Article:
Francisco or Coco to some, tells us why we decided to take the Chooseday pledge and makes a case for e-cigarettes.
When did you start smoking?
I started smoking when I was around 15. I’m now 26.
How many cigarettes do you smoke a week?
Buying normal packets of cigarettes was too expensive so I switched over to rolling my own because it was cheaper. Can’t really calculate how many but I smoke about 40 grams of tobacco a week.
What are your smoking triggers?
Being outside with other smokers and general social gatherings. Oh and when I drink.
Do you cave in to these triggers?
Once I get intoxicated there’s no stopping me.
What made you want to take the #chooseday pledge?
I ran up Basser Steps and found my breathing to be an issue, thought I should at least try to quit. For my health.
How long have being doing #chooseday?
Almost a month now
How has it been?
Really hard, I have cut back on smoking tobacco but I have replaced it with electronic cigarettes. I’ve been spending the same amount of money but I do feel a lot better.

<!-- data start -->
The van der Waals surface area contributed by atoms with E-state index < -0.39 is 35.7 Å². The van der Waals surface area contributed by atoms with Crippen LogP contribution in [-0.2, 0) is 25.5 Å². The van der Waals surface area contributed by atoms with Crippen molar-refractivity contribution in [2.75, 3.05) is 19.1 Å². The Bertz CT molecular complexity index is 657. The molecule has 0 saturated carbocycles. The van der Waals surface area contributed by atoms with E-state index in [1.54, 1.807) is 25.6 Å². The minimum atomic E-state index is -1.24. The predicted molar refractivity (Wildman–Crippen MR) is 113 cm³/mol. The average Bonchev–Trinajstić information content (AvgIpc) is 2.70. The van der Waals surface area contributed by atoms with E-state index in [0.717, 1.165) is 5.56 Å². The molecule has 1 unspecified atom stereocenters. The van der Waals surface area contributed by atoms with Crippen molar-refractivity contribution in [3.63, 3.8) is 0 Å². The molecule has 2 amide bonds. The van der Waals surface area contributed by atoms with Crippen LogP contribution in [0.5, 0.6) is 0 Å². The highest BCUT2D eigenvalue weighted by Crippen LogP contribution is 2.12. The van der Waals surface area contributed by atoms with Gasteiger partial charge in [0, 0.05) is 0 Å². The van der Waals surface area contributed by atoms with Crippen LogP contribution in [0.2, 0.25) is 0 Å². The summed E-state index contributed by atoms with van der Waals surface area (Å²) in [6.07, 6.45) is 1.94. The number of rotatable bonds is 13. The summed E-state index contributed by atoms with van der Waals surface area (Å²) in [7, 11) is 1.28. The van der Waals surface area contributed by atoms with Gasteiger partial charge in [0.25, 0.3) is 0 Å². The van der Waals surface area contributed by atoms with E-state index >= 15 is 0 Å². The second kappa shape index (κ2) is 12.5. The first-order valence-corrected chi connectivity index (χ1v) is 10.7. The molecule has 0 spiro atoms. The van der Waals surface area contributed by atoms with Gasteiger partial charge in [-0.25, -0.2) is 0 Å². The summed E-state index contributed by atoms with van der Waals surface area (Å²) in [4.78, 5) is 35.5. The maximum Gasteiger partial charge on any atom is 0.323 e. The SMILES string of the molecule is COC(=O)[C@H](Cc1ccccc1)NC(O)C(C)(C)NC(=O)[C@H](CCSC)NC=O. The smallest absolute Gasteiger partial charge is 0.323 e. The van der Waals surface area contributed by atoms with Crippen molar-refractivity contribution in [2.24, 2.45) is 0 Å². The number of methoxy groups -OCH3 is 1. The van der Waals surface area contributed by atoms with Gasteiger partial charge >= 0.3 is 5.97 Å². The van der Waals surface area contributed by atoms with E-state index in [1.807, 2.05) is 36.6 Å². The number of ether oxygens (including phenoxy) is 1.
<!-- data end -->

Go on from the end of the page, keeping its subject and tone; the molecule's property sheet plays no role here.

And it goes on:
Since beginning #chooseday has quitting smoking seemed like a more achievable goal?
A smoker may have hundreds of reasons to quit, from wanting to improve their general health to stopping for a loved one. Since mid 20th century the Australian government has sought to prevent smoking related illnesses and diseases, through means of increasing tobacco taxes. This has seen a steady increase in the cost of cigarettes with a 20 pack of Marlboro currently selling at around $19 with prices set to soar 12.5% over the next four years. If this tax is passed, it will see Australia become the most expensive place to smoke in the world. In order to further explore the correlation between the cost of smoking and the prevalence within society, we have listed the most expensive cigarette prices against the lowest (based on a 20 pack of Marlboro or equivalent).
Australia – $18.56
New Zealand – $17.56
Norway – $17.50
Pakistan – $1.17
Vietnam – $1.19
Nicaragua – $1.26
The Australian Government believes that by increasing tax prices of tobacco products will help curb smoking addiction. With tobacco-related diseases costing more than $31 billion to the national economy annually and causing over 15,000 deaths each year, the Federal Government has faced pressure to increase these taxes.
Recent predictions have indicated that the recent tax haul introduced will see around 800 million fewer cigarettes will be smoked in Australia and around 60,000 smokers will quit. Despite this, a current pack-a-day smoker will spend approximately $6,775 a year. Conversely, a pack-a-week smoker will spend just under a $1000 a year.
The choice is there. Make this Tuesday a day of choice.